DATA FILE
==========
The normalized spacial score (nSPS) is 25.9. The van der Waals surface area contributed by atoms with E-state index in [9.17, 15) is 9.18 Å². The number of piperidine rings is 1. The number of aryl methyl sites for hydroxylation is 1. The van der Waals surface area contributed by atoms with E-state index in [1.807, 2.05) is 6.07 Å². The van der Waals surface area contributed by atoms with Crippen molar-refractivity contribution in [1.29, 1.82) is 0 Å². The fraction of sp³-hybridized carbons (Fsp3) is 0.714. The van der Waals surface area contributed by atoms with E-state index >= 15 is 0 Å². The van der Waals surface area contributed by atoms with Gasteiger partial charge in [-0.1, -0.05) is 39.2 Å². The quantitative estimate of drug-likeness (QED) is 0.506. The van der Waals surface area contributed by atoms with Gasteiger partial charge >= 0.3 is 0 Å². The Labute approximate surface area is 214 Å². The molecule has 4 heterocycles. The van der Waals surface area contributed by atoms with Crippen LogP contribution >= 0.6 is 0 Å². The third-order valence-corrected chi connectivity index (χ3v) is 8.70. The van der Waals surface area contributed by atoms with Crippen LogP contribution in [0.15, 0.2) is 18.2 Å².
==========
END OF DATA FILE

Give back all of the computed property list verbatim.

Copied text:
The normalized spacial score (nSPS) is 25.9. The van der Waals surface area contributed by atoms with E-state index in [9.17, 15) is 9.18 Å². The number of piperidine rings is 1. The number of aryl methyl sites for hydroxylation is 1. The van der Waals surface area contributed by atoms with E-state index in [1.807, 2.05) is 6.07 Å². The van der Waals surface area contributed by atoms with Crippen molar-refractivity contribution in [1.29, 1.82) is 0 Å². The fraction of sp³-hybridized carbons (Fsp3) is 0.714. The van der Waals surface area contributed by atoms with E-state index >= 15 is 0 Å². The van der Waals surface area contributed by atoms with Gasteiger partial charge in [-0.1, -0.05) is 39.2 Å². The quantitative estimate of drug-likeness (QED) is 0.506. The van der Waals surface area contributed by atoms with Gasteiger partial charge >= 0.3 is 0 Å². The Labute approximate surface area is 214 Å². The molecule has 4 heterocycles. The van der Waals surface area contributed by atoms with Crippen LogP contribution >= 0.6 is 0 Å². The third-order valence-corrected chi connectivity index (χ3v) is 8.70. The van der Waals surface area contributed by atoms with Crippen LogP contribution in [0.15, 0.2) is 18.2 Å².